Mary Karr on Navigating Memory While Writing Memoir
“A single image can split open the hard seed of the past.”
The following is an excerpt from Mary Karr’s The Art of Memoir and appeared in Lit Hub’s The Craft of Writing newsletter—sign up here.
At unexpected points in life, everyone gets waylaid by the colossal force of recollection. One minute you’re a grown-ass woman, then a whiff of cumin conjures your dad’s curry, and a whole door to the past blows open, ushering in uncanny detail. There are traumatic memories that rise up unbidden and dwarf you where you stand. But there are also memories you dig for: you start with a clear fix on a tiny instant, and pick at every knot until a thin thread comes undone that you can follow back through the mind’s labyrinth to other places. We’ve all interrogated ourselves—It couldn’t have been Christmas because we had shorts on in the snapshot. Such memories start by being figured out, but the useful ones eventually gain enough traction to haul you through the past.
Memory is a pinball in a machine—it messily ricochets around between image, idea, fragments of scenes, stories you’ve heard. Then the machine goes tilt and snaps off. But most of the time, we keep memories packed away. I sometimes liken that moment of sudden unpacking to circus clowns pouring out of a miniature car trunk—how did so much fit into such a small space?
You show up at your high school reunion shocked to find a middle-aged populace rather than the teens you passed in the hallways decades back. Then somebody mentions she sat behind you in Miss Pickett’s seventh-grade English class, and somehow her prepubescent face blooms awake in you. Then you remember where your locker was that year, and that speech class came after English, and since speech was last period you walked home across the football field’s fresh-mown grass, watching the boy you had a crush on in practice gear.
So a single image can split open the hard seed of the past, and soon memory pours forth from every direction, sprouting its vines and flowers up around you till the old garden’s taken shape in all its fragrant glory. Almost unbelievable how much can rush forward to fill an absolute blankness.
On the first day of a memoir class, I often try to douse my students’ flaming certainty about the unassailability of their memories. Usually I fake a fight with a colleague—prof or student—while a videographer whirs in back. Then the class is asked to record right after the event what happened.Around the room, with each student reading from spiral notebook or legal pad the mistakes pop up like dandelion greens.
For the caliber of grad students I face down, the exercise should be a slam-dunk. A year or so back almost eight hundred applied for six slots in poetry and six in fiction. They’re all broke out in smarts, but in some oddball ways. Sure there are Ivy Leaguers, but in poetry we once turned down a Harvard grad for a gay ex-marine. In fiction, a Yale summa cum laude lost a seat to a former Barnum & Bailey clown.
Picture a seminar room with tables in a horseshoe and some twenty grad students, mostly in black, each propping up a Styrofoam cup of lukewarm liquid. I explain the videographer in back by saying a class transcript may help with a book on memoir I’m writing.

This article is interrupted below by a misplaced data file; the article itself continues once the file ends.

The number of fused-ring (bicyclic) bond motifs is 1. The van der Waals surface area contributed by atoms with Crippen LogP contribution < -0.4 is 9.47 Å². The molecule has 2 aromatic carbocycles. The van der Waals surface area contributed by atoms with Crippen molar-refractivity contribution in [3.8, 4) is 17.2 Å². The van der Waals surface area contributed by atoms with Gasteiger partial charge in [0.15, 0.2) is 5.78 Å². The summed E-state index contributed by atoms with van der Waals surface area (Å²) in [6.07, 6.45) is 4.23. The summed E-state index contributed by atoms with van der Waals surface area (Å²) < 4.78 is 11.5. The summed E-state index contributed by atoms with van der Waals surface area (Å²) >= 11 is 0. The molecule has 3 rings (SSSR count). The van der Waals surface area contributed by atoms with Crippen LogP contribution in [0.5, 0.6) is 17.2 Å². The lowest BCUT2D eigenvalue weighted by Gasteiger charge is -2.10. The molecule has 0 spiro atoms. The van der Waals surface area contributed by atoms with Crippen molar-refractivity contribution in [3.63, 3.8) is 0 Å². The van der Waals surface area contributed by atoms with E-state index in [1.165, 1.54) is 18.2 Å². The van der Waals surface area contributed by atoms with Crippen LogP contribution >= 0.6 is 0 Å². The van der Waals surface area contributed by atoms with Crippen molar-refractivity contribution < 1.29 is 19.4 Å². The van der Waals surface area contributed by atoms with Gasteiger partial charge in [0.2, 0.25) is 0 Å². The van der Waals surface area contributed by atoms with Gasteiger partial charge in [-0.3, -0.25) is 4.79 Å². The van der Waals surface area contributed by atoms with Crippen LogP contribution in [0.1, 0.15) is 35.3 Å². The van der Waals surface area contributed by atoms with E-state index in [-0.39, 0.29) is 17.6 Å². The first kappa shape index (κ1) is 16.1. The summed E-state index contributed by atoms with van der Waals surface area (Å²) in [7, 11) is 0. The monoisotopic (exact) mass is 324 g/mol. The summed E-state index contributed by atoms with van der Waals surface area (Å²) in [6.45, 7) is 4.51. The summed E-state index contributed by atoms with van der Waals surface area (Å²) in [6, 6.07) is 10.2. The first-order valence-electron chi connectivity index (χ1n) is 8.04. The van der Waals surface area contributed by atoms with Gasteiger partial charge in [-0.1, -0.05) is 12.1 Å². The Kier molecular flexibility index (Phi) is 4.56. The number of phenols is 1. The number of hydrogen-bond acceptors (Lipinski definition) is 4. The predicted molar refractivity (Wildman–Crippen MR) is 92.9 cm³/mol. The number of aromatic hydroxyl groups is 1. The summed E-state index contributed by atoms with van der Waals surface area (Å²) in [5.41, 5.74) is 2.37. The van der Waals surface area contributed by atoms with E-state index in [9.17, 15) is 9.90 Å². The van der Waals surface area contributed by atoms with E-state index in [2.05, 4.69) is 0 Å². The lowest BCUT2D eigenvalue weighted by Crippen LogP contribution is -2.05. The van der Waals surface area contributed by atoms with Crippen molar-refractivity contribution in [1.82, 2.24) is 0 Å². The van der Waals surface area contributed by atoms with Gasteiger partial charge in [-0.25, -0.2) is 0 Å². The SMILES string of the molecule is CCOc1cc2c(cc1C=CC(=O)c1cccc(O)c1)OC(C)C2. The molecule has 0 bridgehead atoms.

Following a script, I apologize for leaving my phone on but claim I have an administrative problem to work out halfway through our three-hour class. At planned intervals, my coconspirator, Chris sometimes, calls, putatively to ask—harangue?—me about swapping classrooms. The students hear me be jovial and accommodating, though I hustle him off the phone, saying let’s talk at the break.
An hour before he’s due, Chris steams in. A tall, fiftyish poet with a shaved head, he’s tight-lipped his mouth into a line and is claiming that this is his seminar room. We need to clear out. Now.
We’re playing against type. He’s known as low-key and easygoing, and I as—how to say it?—noisy? Southern? He raises his voice. I suggest we step outside. He steps forward, I step back. He’s tall, I’m short. I try to defuse the situation. He says for once I should do what everybody else does and cooperate. He tells me to go fuck myself—or do I only remember it that way? Then he heaves a sheaf of papers into the air and stalks out. The students are agog. On the tape, they cut their eyes away from us to connect with each other.
Paralyzed silence. Am I okay? the codependent kid asks, Bambi-eyed. I explain the ruse, and the group’s burst of laughter is a collective awkwardness. One joker claims he’s suing for trauma, since he flashed back to his parents fighting.
You’d guess that these bright, mostly young, fairly sensitive witnesses would nail the event down to the color of Chris’s socks. And yet around the room, with each student reading from spiral notebook or legal pad the mistakes pop up like dandelion greens.
There are memory aces, of course. Maybe one, rarely two—of twenty to twenty-five per seminar—come with wizardly photographic recall. They get the facts spot on. They nail quotes verbatim and don’t mess up physical details, or even intervals of time. (Getting time wrong is a common memory screw up, even for the young.) How often did he call? The wizards are dead certain it was three times, with ten-to-twelve-minute gaps in between. And Chris’s pants were khaki, his shirt denim, not vice versa; he wore not loafers but black Nikes double-knotted with two holes unthreaded. Marvels, these observers.
Reviewing student blunders in these classes, I correct details on the board, fix dialogue and interpretative errors. By the end, we’ve chalked up an agreed-on version. During this time, I sometimes implant new facts—I give my adversary a leather bracelet he doesn’t wear, and even have him fiddle with it nervously.
Excerpted from The Art of Memoir by Mary Karr, available via Harper Perennial.